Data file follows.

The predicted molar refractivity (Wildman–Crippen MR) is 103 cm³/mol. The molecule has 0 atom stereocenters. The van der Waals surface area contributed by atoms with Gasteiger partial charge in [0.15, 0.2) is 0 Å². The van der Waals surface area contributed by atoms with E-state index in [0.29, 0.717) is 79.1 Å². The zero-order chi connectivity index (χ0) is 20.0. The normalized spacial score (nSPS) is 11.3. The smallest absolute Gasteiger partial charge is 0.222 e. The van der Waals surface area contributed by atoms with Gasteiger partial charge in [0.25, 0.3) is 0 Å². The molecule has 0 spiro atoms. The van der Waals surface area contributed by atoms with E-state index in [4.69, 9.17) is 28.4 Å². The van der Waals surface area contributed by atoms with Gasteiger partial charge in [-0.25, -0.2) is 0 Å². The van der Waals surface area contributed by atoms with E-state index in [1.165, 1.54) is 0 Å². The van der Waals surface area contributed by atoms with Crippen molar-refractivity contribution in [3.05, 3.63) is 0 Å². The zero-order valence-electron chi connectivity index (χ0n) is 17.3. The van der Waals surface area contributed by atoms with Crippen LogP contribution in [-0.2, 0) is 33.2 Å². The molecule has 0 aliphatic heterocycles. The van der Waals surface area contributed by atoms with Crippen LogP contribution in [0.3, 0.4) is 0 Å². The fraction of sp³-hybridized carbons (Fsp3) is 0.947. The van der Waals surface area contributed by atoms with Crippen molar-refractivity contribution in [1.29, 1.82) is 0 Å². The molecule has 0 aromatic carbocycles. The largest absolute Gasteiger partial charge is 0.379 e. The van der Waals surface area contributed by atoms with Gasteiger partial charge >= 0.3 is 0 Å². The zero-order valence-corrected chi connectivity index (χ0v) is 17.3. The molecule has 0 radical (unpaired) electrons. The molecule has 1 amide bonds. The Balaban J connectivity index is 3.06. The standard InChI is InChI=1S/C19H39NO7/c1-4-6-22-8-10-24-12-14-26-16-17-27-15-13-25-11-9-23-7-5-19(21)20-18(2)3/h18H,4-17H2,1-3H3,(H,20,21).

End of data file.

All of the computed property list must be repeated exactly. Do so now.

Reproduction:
The predicted molar refractivity (Wildman–Crippen MR) is 103 cm³/mol. The molecule has 0 atom stereocenters. The van der Waals surface area contributed by atoms with Gasteiger partial charge in [0.15, 0.2) is 0 Å². The van der Waals surface area contributed by atoms with E-state index in [0.29, 0.717) is 79.1 Å². The zero-order chi connectivity index (χ0) is 20.0. The normalized spacial score (nSPS) is 11.3. The smallest absolute Gasteiger partial charge is 0.222 e. The van der Waals surface area contributed by atoms with Gasteiger partial charge in [0.25, 0.3) is 0 Å². The molecule has 0 spiro atoms. The van der Waals surface area contributed by atoms with E-state index in [4.69, 9.17) is 28.4 Å². The van der Waals surface area contributed by atoms with Gasteiger partial charge in [-0.25, -0.2) is 0 Å². The van der Waals surface area contributed by atoms with E-state index in [1.165, 1.54) is 0 Å². The van der Waals surface area contributed by atoms with Crippen molar-refractivity contribution in [3.05, 3.63) is 0 Å². The zero-order valence-electron chi connectivity index (χ0n) is 17.3. The van der Waals surface area contributed by atoms with Crippen LogP contribution in [-0.2, 0) is 33.2 Å². The molecule has 0 aliphatic heterocycles. The van der Waals surface area contributed by atoms with Crippen LogP contribution in [0.3, 0.4) is 0 Å². The fraction of sp³-hybridized carbons (Fsp3) is 0.947. The van der Waals surface area contributed by atoms with Crippen molar-refractivity contribution in [1.29, 1.82) is 0 Å². The molecule has 0 aromatic carbocycles. The largest absolute Gasteiger partial charge is 0.379 e. The van der Waals surface area contributed by atoms with Gasteiger partial charge >= 0.3 is 0 Å². The zero-order valence-corrected chi connectivity index (χ0v) is 17.3. The molecule has 0 radical (unpaired) electrons. The molecule has 1 amide bonds. The Balaban J connectivity index is 3.06. The standard InChI is InChI=1S/C19H39NO7/c1-4-6-22-8-10-24-12-14-26-16-17-27-15-13-25-11-9-23-7-5-19(21)20-18(2)3/h18H,4-17H2,1-3H3,(H,20,21).